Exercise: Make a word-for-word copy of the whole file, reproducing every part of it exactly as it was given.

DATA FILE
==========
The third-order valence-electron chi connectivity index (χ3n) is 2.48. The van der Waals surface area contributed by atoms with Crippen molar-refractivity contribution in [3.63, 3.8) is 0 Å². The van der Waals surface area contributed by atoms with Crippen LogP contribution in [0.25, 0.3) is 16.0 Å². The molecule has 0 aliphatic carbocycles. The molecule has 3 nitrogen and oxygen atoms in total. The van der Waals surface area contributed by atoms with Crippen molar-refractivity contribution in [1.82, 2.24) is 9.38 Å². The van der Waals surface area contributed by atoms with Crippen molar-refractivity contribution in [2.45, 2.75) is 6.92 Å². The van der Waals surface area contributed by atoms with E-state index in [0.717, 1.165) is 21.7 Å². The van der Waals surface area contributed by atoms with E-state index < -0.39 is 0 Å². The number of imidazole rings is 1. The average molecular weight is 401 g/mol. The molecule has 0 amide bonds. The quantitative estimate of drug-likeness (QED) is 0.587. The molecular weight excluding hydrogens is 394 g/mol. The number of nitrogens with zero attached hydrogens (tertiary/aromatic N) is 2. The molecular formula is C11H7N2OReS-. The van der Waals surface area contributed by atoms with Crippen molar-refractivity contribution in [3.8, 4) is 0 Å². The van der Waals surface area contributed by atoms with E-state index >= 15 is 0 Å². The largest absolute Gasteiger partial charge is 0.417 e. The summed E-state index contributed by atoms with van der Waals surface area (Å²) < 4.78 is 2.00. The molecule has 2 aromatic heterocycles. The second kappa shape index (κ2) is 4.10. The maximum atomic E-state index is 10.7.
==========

The third-order valence-electron chi connectivity index (χ3n) is 2.48. The van der Waals surface area contributed by atoms with Crippen molar-refractivity contribution in [3.63, 3.8) is 0 Å². The van der Waals surface area contributed by atoms with Crippen LogP contribution in [0.25, 0.3) is 16.0 Å². The molecule has 0 aliphatic carbocycles. The molecule has 3 nitrogen and oxygen atoms in total. The van der Waals surface area contributed by atoms with Crippen molar-refractivity contribution in [1.82, 2.24) is 9.38 Å². The van der Waals surface area contributed by atoms with Crippen molar-refractivity contribution in [2.45, 2.75) is 6.92 Å². The van der Waals surface area contributed by atoms with E-state index in [0.717, 1.165) is 21.7 Å². The van der Waals surface area contributed by atoms with E-state index < -0.39 is 0 Å². The number of imidazole rings is 1. The average molecular weight is 401 g/mol. The molecule has 0 amide bonds. The quantitative estimate of drug-likeness (QED) is 0.587. The molecular weight excluding hydrogens is 394 g/mol. The number of nitrogens with zero attached hydrogens (tertiary/aromatic N) is 2. The molecular formula is C11H7N2OReS-. The van der Waals surface area contributed by atoms with Crippen molar-refractivity contribution in [3.8, 4) is 0 Å². The van der Waals surface area contributed by atoms with E-state index >= 15 is 0 Å². The largest absolute Gasteiger partial charge is 0.417 e. The summed E-state index contributed by atoms with van der Waals surface area (Å²) < 4.78 is 2.00. The molecule has 2 aromatic heterocycles. The second kappa shape index (κ2) is 4.10. The maximum atomic E-state index is 10.7.